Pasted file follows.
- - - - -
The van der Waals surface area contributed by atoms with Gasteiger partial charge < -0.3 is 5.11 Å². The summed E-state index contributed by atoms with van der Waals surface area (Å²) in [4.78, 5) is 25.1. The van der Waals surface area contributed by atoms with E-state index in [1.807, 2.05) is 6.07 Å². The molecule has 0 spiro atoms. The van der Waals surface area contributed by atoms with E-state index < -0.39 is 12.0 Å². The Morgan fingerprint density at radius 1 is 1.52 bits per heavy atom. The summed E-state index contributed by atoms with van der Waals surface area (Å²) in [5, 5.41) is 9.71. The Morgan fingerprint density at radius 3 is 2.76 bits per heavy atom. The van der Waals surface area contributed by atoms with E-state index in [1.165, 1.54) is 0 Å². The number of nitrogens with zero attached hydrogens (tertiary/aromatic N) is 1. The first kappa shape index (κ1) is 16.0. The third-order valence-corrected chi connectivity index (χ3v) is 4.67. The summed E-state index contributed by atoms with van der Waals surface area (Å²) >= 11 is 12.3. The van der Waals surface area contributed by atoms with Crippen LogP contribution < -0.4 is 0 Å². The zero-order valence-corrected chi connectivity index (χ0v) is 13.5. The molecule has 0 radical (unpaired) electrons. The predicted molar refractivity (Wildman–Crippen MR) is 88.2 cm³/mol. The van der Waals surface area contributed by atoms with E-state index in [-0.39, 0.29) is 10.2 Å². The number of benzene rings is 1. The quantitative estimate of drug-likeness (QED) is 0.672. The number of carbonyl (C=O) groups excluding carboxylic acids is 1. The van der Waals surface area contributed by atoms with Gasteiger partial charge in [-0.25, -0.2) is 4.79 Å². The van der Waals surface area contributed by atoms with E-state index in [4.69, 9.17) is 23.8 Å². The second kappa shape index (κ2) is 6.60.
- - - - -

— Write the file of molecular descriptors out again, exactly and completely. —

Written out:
The van der Waals surface area contributed by atoms with Gasteiger partial charge < -0.3 is 5.11 Å². The summed E-state index contributed by atoms with van der Waals surface area (Å²) in [4.78, 5) is 25.1. The van der Waals surface area contributed by atoms with E-state index in [1.807, 2.05) is 6.07 Å². The molecule has 0 spiro atoms. The van der Waals surface area contributed by atoms with E-state index < -0.39 is 12.0 Å². The Morgan fingerprint density at radius 1 is 1.52 bits per heavy atom. The summed E-state index contributed by atoms with van der Waals surface area (Å²) in [5, 5.41) is 9.71. The Morgan fingerprint density at radius 3 is 2.76 bits per heavy atom. The van der Waals surface area contributed by atoms with E-state index in [1.165, 1.54) is 0 Å². The number of nitrogens with zero attached hydrogens (tertiary/aromatic N) is 1. The first kappa shape index (κ1) is 16.0. The third-order valence-corrected chi connectivity index (χ3v) is 4.67. The summed E-state index contributed by atoms with van der Waals surface area (Å²) >= 11 is 12.3. The van der Waals surface area contributed by atoms with Crippen LogP contribution < -0.4 is 0 Å². The zero-order valence-corrected chi connectivity index (χ0v) is 13.5. The molecule has 0 radical (unpaired) electrons. The predicted molar refractivity (Wildman–Crippen MR) is 88.2 cm³/mol. The van der Waals surface area contributed by atoms with E-state index in [-0.39, 0.29) is 10.2 Å². The number of benzene rings is 1. The quantitative estimate of drug-likeness (QED) is 0.672. The number of carbonyl (C=O) groups excluding carboxylic acids is 1. The van der Waals surface area contributed by atoms with Gasteiger partial charge in [-0.25, -0.2) is 4.79 Å². The van der Waals surface area contributed by atoms with E-state index in [4.69, 9.17) is 23.8 Å². The second kappa shape index (κ2) is 6.60.